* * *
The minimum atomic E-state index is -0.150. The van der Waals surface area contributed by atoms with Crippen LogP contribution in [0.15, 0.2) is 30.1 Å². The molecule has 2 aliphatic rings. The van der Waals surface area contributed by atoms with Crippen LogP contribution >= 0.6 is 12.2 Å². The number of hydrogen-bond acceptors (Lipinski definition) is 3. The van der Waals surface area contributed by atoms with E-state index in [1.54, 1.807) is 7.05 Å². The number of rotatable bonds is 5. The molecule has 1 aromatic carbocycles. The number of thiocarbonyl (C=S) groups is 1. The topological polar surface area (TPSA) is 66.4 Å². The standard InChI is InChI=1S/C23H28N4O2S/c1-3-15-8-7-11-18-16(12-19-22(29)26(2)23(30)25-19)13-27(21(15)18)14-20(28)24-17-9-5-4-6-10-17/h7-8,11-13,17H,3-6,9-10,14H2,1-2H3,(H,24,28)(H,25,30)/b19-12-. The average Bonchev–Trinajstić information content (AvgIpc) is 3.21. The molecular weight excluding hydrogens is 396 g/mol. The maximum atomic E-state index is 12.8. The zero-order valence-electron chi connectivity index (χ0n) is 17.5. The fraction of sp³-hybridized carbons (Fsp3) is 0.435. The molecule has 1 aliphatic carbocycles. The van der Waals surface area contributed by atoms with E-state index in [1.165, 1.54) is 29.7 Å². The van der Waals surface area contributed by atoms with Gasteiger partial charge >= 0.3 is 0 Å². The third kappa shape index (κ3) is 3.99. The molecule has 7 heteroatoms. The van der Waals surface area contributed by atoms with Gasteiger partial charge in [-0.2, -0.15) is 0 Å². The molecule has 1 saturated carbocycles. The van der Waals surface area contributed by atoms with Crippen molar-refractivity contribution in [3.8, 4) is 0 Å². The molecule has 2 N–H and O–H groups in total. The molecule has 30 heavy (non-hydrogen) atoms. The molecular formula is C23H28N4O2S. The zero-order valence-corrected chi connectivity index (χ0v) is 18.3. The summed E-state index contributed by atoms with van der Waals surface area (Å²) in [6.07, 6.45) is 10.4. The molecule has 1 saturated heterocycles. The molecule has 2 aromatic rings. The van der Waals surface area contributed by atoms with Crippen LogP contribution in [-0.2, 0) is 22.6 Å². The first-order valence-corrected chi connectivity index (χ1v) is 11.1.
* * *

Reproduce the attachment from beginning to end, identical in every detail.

The minimum atomic E-state index is -0.150. The van der Waals surface area contributed by atoms with Crippen LogP contribution in [0.15, 0.2) is 30.1 Å². The molecule has 2 aliphatic rings. The van der Waals surface area contributed by atoms with Crippen LogP contribution >= 0.6 is 12.2 Å². The number of hydrogen-bond acceptors (Lipinski definition) is 3. The van der Waals surface area contributed by atoms with E-state index in [1.54, 1.807) is 7.05 Å². The number of rotatable bonds is 5. The molecule has 1 aromatic carbocycles. The number of thiocarbonyl (C=S) groups is 1. The topological polar surface area (TPSA) is 66.4 Å². The standard InChI is InChI=1S/C23H28N4O2S/c1-3-15-8-7-11-18-16(12-19-22(29)26(2)23(30)25-19)13-27(21(15)18)14-20(28)24-17-9-5-4-6-10-17/h7-8,11-13,17H,3-6,9-10,14H2,1-2H3,(H,24,28)(H,25,30)/b19-12-. The average Bonchev–Trinajstić information content (AvgIpc) is 3.21. The molecular weight excluding hydrogens is 396 g/mol. The maximum atomic E-state index is 12.8. The zero-order valence-electron chi connectivity index (χ0n) is 17.5. The fraction of sp³-hybridized carbons (Fsp3) is 0.435. The molecule has 1 aliphatic carbocycles. The van der Waals surface area contributed by atoms with E-state index in [1.165, 1.54) is 29.7 Å². The van der Waals surface area contributed by atoms with Gasteiger partial charge >= 0.3 is 0 Å². The third kappa shape index (κ3) is 3.99. The molecule has 7 heteroatoms. The van der Waals surface area contributed by atoms with Gasteiger partial charge in [-0.2, -0.15) is 0 Å². The molecule has 1 saturated carbocycles. The van der Waals surface area contributed by atoms with Crippen molar-refractivity contribution in [3.8, 4) is 0 Å². The molecule has 2 N–H and O–H groups in total. The molecule has 30 heavy (non-hydrogen) atoms. The molecular formula is C23H28N4O2S. The zero-order valence-corrected chi connectivity index (χ0v) is 18.3. The summed E-state index contributed by atoms with van der Waals surface area (Å²) in [6.07, 6.45) is 10.4. The molecule has 1 saturated heterocycles. The molecule has 2 aromatic rings. The van der Waals surface area contributed by atoms with Crippen LogP contribution in [-0.2, 0) is 22.6 Å². The first-order valence-corrected chi connectivity index (χ1v) is 11.1.